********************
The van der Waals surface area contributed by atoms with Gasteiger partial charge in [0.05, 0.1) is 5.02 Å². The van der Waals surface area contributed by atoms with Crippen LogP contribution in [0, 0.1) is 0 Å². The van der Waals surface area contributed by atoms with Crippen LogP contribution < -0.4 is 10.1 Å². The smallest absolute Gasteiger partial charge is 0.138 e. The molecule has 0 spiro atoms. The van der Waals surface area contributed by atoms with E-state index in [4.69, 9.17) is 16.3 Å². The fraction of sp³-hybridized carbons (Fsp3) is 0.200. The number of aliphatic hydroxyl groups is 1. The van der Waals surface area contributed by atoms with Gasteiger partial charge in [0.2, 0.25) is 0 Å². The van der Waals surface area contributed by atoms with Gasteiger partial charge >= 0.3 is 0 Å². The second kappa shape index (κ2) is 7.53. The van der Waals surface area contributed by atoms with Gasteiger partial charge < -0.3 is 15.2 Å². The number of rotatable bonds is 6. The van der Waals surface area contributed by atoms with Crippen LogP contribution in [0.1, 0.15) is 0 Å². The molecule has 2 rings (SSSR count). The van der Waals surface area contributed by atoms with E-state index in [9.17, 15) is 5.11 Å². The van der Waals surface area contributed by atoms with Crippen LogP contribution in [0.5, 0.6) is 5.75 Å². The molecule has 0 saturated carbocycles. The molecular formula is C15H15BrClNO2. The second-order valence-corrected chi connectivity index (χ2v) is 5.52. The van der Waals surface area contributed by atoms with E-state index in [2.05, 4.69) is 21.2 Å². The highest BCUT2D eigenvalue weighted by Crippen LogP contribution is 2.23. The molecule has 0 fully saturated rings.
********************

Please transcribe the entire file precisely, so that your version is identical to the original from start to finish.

The van der Waals surface area contributed by atoms with Gasteiger partial charge in [0.05, 0.1) is 5.02 Å². The van der Waals surface area contributed by atoms with Crippen LogP contribution in [0, 0.1) is 0 Å². The van der Waals surface area contributed by atoms with Crippen LogP contribution < -0.4 is 10.1 Å². The smallest absolute Gasteiger partial charge is 0.138 e. The molecule has 0 spiro atoms. The van der Waals surface area contributed by atoms with E-state index in [4.69, 9.17) is 16.3 Å². The fraction of sp³-hybridized carbons (Fsp3) is 0.200. The number of aliphatic hydroxyl groups is 1. The van der Waals surface area contributed by atoms with Gasteiger partial charge in [0.2, 0.25) is 0 Å². The van der Waals surface area contributed by atoms with Gasteiger partial charge >= 0.3 is 0 Å². The second kappa shape index (κ2) is 7.53. The van der Waals surface area contributed by atoms with Gasteiger partial charge < -0.3 is 15.2 Å². The number of rotatable bonds is 6. The van der Waals surface area contributed by atoms with Crippen LogP contribution in [0.1, 0.15) is 0 Å². The molecule has 2 rings (SSSR count). The van der Waals surface area contributed by atoms with E-state index in [9.17, 15) is 5.11 Å². The van der Waals surface area contributed by atoms with Crippen LogP contribution in [0.5, 0.6) is 5.75 Å². The molecule has 0 saturated carbocycles. The molecular formula is C15H15BrClNO2. The second-order valence-corrected chi connectivity index (χ2v) is 5.52. The van der Waals surface area contributed by atoms with E-state index in [2.05, 4.69) is 21.2 Å². The highest BCUT2D eigenvalue weighted by Crippen LogP contribution is 2.23. The molecule has 0 fully saturated rings.